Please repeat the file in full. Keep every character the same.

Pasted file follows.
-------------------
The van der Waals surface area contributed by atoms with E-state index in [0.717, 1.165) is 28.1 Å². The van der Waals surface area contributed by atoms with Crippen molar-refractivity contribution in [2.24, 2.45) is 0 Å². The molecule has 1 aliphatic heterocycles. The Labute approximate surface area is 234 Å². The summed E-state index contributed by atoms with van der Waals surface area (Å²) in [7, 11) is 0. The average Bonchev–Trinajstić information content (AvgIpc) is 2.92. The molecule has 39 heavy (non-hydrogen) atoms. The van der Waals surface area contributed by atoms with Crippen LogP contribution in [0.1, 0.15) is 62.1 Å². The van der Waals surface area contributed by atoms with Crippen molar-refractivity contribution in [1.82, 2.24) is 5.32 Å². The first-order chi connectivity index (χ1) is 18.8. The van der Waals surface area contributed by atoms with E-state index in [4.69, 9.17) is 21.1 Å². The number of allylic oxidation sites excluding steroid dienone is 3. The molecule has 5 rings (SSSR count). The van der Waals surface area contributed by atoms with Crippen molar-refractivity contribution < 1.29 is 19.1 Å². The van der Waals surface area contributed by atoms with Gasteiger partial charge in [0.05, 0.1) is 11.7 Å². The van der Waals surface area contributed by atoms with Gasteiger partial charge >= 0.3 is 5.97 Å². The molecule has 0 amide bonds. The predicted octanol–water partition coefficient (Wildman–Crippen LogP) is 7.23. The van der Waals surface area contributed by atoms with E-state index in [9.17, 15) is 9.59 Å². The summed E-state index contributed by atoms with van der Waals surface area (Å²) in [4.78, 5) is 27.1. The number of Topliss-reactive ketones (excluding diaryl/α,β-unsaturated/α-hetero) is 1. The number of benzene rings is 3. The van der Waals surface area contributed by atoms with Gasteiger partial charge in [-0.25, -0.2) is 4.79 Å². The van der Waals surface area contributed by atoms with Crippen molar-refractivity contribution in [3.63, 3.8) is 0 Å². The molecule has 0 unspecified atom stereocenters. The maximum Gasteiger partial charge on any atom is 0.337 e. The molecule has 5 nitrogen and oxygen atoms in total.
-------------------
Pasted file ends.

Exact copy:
The van der Waals surface area contributed by atoms with E-state index in [0.717, 1.165) is 28.1 Å². The van der Waals surface area contributed by atoms with Crippen molar-refractivity contribution in [2.24, 2.45) is 0 Å². The molecule has 1 aliphatic heterocycles. The Labute approximate surface area is 234 Å². The summed E-state index contributed by atoms with van der Waals surface area (Å²) in [7, 11) is 0. The average Bonchev–Trinajstić information content (AvgIpc) is 2.92. The molecule has 39 heavy (non-hydrogen) atoms. The van der Waals surface area contributed by atoms with Crippen LogP contribution in [0.1, 0.15) is 62.1 Å². The van der Waals surface area contributed by atoms with Crippen molar-refractivity contribution in [1.82, 2.24) is 5.32 Å². The first-order chi connectivity index (χ1) is 18.8. The van der Waals surface area contributed by atoms with E-state index in [4.69, 9.17) is 21.1 Å². The number of allylic oxidation sites excluding steroid dienone is 3. The molecule has 5 rings (SSSR count). The van der Waals surface area contributed by atoms with Crippen molar-refractivity contribution < 1.29 is 19.1 Å². The van der Waals surface area contributed by atoms with Gasteiger partial charge in [0.05, 0.1) is 11.7 Å². The van der Waals surface area contributed by atoms with Gasteiger partial charge >= 0.3 is 5.97 Å². The molecule has 0 amide bonds. The predicted octanol–water partition coefficient (Wildman–Crippen LogP) is 7.23. The van der Waals surface area contributed by atoms with E-state index in [9.17, 15) is 9.59 Å². The summed E-state index contributed by atoms with van der Waals surface area (Å²) in [4.78, 5) is 27.1. The number of Topliss-reactive ketones (excluding diaryl/α,β-unsaturated/α-hetero) is 1. The number of benzene rings is 3. The van der Waals surface area contributed by atoms with Gasteiger partial charge in [-0.25, -0.2) is 4.79 Å². The van der Waals surface area contributed by atoms with Crippen molar-refractivity contribution in [3.63, 3.8) is 0 Å². The molecule has 0 unspecified atom stereocenters. The maximum Gasteiger partial charge on any atom is 0.337 e. The molecule has 5 nitrogen and oxygen atoms in total.